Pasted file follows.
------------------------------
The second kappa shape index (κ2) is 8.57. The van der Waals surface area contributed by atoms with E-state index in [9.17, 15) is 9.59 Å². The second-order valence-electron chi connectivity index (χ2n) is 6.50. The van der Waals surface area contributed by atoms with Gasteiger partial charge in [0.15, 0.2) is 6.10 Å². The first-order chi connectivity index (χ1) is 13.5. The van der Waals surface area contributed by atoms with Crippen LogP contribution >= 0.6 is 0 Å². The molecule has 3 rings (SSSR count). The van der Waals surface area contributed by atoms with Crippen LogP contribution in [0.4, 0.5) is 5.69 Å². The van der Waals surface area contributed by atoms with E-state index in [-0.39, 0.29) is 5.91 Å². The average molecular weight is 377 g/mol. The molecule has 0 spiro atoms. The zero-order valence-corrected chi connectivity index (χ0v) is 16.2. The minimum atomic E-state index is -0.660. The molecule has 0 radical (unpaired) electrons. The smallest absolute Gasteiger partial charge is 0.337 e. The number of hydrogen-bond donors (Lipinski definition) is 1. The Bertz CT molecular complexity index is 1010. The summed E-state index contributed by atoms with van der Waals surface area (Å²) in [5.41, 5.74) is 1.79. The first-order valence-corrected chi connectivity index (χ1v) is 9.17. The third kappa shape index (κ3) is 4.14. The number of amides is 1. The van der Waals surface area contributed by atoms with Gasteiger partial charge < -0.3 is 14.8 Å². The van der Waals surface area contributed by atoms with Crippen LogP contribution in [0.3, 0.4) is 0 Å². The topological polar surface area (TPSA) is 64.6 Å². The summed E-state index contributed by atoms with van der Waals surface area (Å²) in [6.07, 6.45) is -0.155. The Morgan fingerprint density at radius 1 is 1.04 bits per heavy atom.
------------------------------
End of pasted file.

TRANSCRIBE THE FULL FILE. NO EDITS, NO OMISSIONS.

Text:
The second kappa shape index (κ2) is 8.57. The van der Waals surface area contributed by atoms with E-state index in [9.17, 15) is 9.59 Å². The second-order valence-electron chi connectivity index (χ2n) is 6.50. The van der Waals surface area contributed by atoms with Gasteiger partial charge in [0.15, 0.2) is 6.10 Å². The first-order chi connectivity index (χ1) is 13.5. The van der Waals surface area contributed by atoms with Crippen LogP contribution >= 0.6 is 0 Å². The molecule has 3 rings (SSSR count). The van der Waals surface area contributed by atoms with Crippen LogP contribution in [0.4, 0.5) is 5.69 Å². The van der Waals surface area contributed by atoms with E-state index in [-0.39, 0.29) is 5.91 Å². The average molecular weight is 377 g/mol. The molecule has 0 spiro atoms. The zero-order valence-corrected chi connectivity index (χ0v) is 16.2. The minimum atomic E-state index is -0.660. The molecule has 0 radical (unpaired) electrons. The smallest absolute Gasteiger partial charge is 0.337 e. The number of hydrogen-bond donors (Lipinski definition) is 1. The Bertz CT molecular complexity index is 1010. The summed E-state index contributed by atoms with van der Waals surface area (Å²) in [5.41, 5.74) is 1.79. The first-order valence-corrected chi connectivity index (χ1v) is 9.17. The third kappa shape index (κ3) is 4.14. The number of amides is 1. The van der Waals surface area contributed by atoms with Gasteiger partial charge < -0.3 is 14.8 Å². The van der Waals surface area contributed by atoms with Crippen LogP contribution in [0.3, 0.4) is 0 Å². The topological polar surface area (TPSA) is 64.6 Å². The summed E-state index contributed by atoms with van der Waals surface area (Å²) in [6.07, 6.45) is -0.155. The Morgan fingerprint density at radius 1 is 1.04 bits per heavy atom.